Who is Chuck and why does he like to travel?
I was born to be a writer and when I wrote my novel Wild Point Island, Chuck, my orange and white recently rescued feral tabby, got it in his head that he wanted to travel to the island and see the place for himself. Well, of course, Wild Point Island, can only be seen by revenants (you'll have to read the book to find out who they are) and Chuck is no revenant so instead, I concocted a plan to take Chuck with me when I travel around the world, which I do frequently. Not an easy task. First, I have to deflate the poor kid of all air, stuff him in my carry-on bag, remember to bring my portable pump, and when I arrive, I pump him back up. Ouch. But he's used to it by now and given the choice to either stay home in his comfy cat bed or get deflated, he pulls out his passport, ready to travel, every time.
Monday, October 31, 2011
Despite how it might sound, Chuck is not on the road 365 days a year. When we’re home, the chuckster likes nothing better than to lounge around with his “sibling cats” and he’ll either be chowing down at his favorite food bowl or snoozing the day away. Trust me, you want to be a cat in my house.
But like most kids, Chuck needs fun!
Every morning he rolls down the stairs with that peculiar expression on his face--his whiskers in a snarl, poised with an expectation on his lips. He doesn’t have to SAY anything. IN HUMAN WORDS, I mean. A disgruntled MEOW will suffice. He’s bored and ready for action.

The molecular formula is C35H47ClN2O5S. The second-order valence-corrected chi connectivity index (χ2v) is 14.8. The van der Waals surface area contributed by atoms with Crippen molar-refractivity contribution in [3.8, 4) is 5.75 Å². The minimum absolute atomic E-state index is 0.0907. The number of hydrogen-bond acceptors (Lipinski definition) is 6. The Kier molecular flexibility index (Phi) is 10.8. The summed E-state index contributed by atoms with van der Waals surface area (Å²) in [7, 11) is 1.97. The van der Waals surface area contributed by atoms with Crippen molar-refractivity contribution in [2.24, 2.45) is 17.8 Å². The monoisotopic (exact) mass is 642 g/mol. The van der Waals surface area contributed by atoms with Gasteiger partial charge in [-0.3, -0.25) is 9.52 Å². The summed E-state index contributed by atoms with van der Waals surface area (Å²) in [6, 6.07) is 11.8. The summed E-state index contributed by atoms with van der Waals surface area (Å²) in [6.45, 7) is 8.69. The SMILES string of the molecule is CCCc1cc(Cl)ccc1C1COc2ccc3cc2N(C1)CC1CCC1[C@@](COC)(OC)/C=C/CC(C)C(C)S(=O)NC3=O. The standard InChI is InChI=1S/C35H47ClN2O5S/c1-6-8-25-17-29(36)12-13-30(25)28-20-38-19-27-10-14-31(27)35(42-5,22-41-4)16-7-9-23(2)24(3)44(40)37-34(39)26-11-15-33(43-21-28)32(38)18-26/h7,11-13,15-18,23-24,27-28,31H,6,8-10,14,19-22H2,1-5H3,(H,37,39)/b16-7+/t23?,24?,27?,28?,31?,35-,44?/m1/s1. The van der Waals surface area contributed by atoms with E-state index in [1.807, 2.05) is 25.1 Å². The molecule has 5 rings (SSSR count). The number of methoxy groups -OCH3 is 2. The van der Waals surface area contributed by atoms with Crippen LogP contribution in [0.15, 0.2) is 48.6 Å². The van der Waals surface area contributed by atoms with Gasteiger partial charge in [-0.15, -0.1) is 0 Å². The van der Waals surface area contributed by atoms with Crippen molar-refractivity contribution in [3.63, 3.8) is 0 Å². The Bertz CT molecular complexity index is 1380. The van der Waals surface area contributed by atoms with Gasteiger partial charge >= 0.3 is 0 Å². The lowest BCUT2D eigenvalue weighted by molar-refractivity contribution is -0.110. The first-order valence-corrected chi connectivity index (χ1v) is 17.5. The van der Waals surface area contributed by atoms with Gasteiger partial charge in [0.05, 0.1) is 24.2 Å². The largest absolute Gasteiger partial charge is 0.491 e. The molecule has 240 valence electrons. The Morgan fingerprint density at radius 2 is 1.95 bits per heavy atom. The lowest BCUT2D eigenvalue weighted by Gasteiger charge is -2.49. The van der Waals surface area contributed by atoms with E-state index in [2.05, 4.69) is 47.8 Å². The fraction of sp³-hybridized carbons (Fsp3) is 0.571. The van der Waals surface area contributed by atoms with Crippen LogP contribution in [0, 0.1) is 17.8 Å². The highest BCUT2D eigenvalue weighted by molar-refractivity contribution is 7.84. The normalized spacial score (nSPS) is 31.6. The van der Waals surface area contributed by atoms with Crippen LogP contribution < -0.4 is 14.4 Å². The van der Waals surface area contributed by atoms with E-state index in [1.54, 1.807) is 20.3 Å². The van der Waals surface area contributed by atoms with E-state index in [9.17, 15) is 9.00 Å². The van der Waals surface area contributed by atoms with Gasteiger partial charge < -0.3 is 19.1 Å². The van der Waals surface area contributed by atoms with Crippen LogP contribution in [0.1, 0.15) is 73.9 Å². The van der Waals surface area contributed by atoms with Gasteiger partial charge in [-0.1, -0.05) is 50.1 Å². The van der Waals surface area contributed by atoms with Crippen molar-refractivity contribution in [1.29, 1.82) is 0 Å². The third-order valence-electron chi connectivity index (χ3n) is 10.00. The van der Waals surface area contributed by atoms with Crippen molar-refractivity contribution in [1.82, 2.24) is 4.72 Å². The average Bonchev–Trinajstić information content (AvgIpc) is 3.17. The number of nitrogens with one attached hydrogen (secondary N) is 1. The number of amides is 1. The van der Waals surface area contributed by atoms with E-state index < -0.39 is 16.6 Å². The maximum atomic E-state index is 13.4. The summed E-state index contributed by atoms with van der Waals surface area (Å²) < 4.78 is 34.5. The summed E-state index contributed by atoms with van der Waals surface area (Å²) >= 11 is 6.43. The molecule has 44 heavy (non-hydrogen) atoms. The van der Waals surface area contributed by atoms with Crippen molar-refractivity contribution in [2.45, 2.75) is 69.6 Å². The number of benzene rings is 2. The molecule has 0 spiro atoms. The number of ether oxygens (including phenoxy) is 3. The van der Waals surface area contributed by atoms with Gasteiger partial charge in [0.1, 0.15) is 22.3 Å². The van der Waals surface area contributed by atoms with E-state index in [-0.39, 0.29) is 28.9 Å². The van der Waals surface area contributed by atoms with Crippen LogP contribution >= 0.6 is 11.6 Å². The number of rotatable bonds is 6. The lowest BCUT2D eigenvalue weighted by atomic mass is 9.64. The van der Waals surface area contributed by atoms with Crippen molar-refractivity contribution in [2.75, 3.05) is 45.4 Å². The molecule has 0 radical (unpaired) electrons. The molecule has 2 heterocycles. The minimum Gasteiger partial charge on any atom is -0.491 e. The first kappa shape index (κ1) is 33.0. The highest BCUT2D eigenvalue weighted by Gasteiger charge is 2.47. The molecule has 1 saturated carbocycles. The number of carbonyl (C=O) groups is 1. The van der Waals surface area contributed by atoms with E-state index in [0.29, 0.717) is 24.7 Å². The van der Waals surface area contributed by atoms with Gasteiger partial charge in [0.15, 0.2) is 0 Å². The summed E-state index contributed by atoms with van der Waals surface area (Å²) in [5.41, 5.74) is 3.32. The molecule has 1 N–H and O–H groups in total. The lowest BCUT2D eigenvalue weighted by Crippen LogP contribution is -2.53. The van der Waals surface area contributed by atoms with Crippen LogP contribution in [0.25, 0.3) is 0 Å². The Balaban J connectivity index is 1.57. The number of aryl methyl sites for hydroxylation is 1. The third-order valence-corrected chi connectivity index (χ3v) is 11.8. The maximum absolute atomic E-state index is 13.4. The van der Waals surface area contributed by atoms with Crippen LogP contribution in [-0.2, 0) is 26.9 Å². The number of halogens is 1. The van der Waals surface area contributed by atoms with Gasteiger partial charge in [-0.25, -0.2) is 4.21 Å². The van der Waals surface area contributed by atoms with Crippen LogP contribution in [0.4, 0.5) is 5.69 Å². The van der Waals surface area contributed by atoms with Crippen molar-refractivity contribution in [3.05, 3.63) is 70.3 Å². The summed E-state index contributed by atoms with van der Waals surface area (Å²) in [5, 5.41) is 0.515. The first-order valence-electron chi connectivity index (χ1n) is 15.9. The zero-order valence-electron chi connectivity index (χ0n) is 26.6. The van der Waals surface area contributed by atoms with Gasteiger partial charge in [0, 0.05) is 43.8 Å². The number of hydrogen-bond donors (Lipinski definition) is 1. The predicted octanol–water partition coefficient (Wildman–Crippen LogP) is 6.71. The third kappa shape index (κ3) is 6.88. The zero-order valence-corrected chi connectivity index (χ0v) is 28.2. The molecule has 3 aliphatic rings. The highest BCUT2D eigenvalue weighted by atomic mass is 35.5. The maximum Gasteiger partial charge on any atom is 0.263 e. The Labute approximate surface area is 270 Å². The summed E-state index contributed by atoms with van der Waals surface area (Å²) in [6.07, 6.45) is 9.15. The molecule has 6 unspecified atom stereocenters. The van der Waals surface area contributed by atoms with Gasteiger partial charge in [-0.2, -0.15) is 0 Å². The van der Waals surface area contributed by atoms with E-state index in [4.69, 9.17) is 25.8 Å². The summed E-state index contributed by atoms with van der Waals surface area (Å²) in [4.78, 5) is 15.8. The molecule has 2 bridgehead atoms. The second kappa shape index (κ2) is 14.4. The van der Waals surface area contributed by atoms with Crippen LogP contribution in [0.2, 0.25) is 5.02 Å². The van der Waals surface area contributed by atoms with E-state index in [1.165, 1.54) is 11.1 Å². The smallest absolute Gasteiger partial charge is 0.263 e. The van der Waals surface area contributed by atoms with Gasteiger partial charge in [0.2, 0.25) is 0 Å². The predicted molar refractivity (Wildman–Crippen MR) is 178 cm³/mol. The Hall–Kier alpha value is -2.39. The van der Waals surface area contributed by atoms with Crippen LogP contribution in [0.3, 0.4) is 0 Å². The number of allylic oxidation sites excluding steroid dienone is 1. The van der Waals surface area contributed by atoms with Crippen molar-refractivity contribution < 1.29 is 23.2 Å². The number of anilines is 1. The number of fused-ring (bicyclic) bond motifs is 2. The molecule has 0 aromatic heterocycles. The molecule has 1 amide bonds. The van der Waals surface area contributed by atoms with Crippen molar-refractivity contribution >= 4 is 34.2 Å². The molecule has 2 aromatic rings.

Halloween was no exception. In fact, that day was worse. Chuck is no dummy. He can read a calendar. He knew what pumpkins and Mums on the front porch meant. He knew that when I lugged out the giant bowl filled with chocolate candy and set it on the table in front of the front door, who the bags of candy were for. Trick or treaters.
He wanted to know how he fit in. That brings me to the great escape. And the almost costume. Yeah, yeah. I thought of getting Chuckie a costume. First, I posted the question on my facebook page, hoping for inspiration. Then I went to the Chuckster himself-- Who do you want to be?
A dog? That was the obvious undercover choice. Chuckie shook his head.
Felix the Cat. I figured a popular cartoon character would be a possible fit for the chuckster who often saw himself on the big screen. But Chuck shook his head. PETULANTLY.
The Purina Cat Chow mascot, I offered next, thinking that starring in commercials and seeing your face on cat food cans and bags was a worthy choice for a Halloween costume. But Chuck again shook his head.
I put my hands on my hips. Okay. I had to try harder. Maybe Chuckie was thinking more high brow--literary cat character. Grimbold, the black “prince of cats,” I explained to Chuckie, making my voice sound inviting, who led a goatherd on many cool adventures in Grimbold’s Other World by Nicolas Stuart Gray, but even as I said it, I could see it was way too obscure for my modern Chuck.
Okay, okay. How about Bagheera? A PANTHER.
Now here, Chuck’s eyes lit up.
He was in Rudyard Kipling’s The Jungle Book, I added for good measure. Some interest because Chuck paced the great room, but when he returned, he plopped down in front of me, disappointed still.
Eureka, who was Dorothy’s cat in the Wizard of Oz. You love to watch the Wizard of Oz on television, I reminded him.
He eyed me suspiciously.
So what? So what if she’s a girl? Does that really matter?
It did. Macho Chuck was not about to put on a girly cat costume.
I had one more idea. Okay, Chuck, this is it. You like to wear hats, right. How about DR. Seuss’ Cat in the Hat?
Yes! He went for it. And . . . all went well, the trick or treating part, the wearing of the hat part, until he was recognized.